Business in the usually busy Kampala is expected to slow down as elections draw close. Courtesy photo

City traders are torn between closing their during the election period or staying on to make a little more money amid uncertainties as to how the next few weeks will be. Many are convinced that there will be violence in the city as some people might take advantage of the election events, having gone through chaotic scenes in November last year.

Dozens of people were killed and several others injured mostly in Kampala, as security forces tried to quell riots that followed the arrest of two opposition politicians on allegations of violating COVID-19 containment measures. The Kampala Arcades Advocacy Forum, an association of traders operating from arcades and other buildings in the city center, said then that they lost at least six members despite not being part of the protests.

The leaders have been urging their members and other city dwellers to avoid acts that put trade and their lives at risk and urged politicians against activities that may incite especially unemployed youths. 

Many traders are also hopeful that, from the recent experience, security will prepare early and well enough to ensure a peaceful election period.     
This time around, the Spokesman, Muzamiru Kwebiiha says that they are assured that there will not be violence during the period. There is a mixed situation regarding the stocking of merchandises in the shops, with some shops fully stocked while others are almost empty.

Some traders say they have decided to withdraw their goods from the shelves for safety until they are sure of the stability in the city while some other shops remain fully stocked. Others say even customers are holding onto their money, meaning that the daily sales have also gone down.

  Those with stocks say they are waiting to see what happens in the next few days before deciding whether to close their shops or reduce their stocks, adding that these stocks have lasted for long as the impact of COVID-19 on customers continues to persist.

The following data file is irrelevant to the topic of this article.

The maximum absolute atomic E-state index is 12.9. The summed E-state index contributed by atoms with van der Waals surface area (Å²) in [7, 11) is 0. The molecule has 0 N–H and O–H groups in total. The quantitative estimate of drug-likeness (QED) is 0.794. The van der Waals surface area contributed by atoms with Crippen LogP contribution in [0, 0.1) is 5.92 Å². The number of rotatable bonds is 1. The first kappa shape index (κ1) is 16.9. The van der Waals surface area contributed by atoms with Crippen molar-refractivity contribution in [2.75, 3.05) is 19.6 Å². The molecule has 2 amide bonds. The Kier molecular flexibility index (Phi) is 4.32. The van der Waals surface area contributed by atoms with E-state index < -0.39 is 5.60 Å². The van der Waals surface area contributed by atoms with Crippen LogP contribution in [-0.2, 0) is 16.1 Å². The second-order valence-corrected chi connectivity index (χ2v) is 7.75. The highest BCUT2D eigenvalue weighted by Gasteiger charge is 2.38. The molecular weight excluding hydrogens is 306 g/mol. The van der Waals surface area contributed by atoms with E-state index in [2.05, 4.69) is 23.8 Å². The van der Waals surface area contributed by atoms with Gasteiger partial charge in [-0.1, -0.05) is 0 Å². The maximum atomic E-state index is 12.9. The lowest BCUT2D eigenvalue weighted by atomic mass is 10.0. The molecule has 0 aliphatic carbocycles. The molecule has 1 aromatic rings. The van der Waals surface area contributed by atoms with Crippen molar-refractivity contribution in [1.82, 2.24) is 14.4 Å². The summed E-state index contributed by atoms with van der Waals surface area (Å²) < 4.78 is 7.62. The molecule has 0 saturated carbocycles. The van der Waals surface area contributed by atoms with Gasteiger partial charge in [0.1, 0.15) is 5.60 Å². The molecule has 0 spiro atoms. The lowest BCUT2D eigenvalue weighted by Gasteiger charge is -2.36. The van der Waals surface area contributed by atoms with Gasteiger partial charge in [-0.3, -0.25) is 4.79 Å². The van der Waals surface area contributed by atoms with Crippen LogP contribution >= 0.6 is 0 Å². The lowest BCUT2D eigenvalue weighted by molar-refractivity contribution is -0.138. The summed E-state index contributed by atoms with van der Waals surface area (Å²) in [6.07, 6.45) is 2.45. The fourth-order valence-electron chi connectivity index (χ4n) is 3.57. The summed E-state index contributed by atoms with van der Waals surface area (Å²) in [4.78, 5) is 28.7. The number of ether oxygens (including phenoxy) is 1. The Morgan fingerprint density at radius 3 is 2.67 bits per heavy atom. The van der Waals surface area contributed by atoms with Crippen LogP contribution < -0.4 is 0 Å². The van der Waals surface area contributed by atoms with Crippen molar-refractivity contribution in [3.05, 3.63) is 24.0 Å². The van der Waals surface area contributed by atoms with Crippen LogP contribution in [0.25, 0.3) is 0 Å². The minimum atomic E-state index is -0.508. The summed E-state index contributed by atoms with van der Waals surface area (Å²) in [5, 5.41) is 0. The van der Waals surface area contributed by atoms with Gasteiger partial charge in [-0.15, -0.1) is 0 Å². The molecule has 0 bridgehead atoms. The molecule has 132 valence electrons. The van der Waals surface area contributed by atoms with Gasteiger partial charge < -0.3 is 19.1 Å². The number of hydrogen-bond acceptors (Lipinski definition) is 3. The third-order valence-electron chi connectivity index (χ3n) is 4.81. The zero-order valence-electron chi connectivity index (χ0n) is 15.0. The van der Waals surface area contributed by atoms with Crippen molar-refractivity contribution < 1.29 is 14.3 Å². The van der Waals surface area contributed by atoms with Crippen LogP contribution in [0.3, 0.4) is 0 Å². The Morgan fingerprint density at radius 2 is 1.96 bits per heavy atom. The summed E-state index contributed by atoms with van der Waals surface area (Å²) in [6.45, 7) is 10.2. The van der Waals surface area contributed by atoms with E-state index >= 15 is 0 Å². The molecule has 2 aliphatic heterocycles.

There is also fear that there could be a scarcity of imports over the next few weeks with logistics companies, saying they expect businesses to go down.  Most of the fast-running household and personal items and garment are imported from China, with many importers also shopping from Dubai, in the United Arab Emirates. 

Kenneth Ayebare, the Chairman of Uganda Cargo Consolidators Association, a group of logistics companies that transport for smaller or group importers, says business has recently gone down. They suspect some importers are holding onto their money until they are sure of the business environment. 

Many others had made orders earlier on fears that China might close for its lunar holiday this week, instead of the usual February, due to the upsurge in new cases of COVID-19.  Ayebare says that even those that had already made orders and were waiting for deliveries are telling the logistics companies to first hold onto the goods.      

Importers, however, say the importance of Dubai as Uganda’s source of imports has been ebbing in recent years, with more and more traders now shopping directly from China. Asked about why they are worried about China, Ayebare, who is also the Chief Executive of Marine Time Cargo, says Dubai and other countries can no longer sustain supplies for Uganda, considering what happened when china went into a lockdown.   


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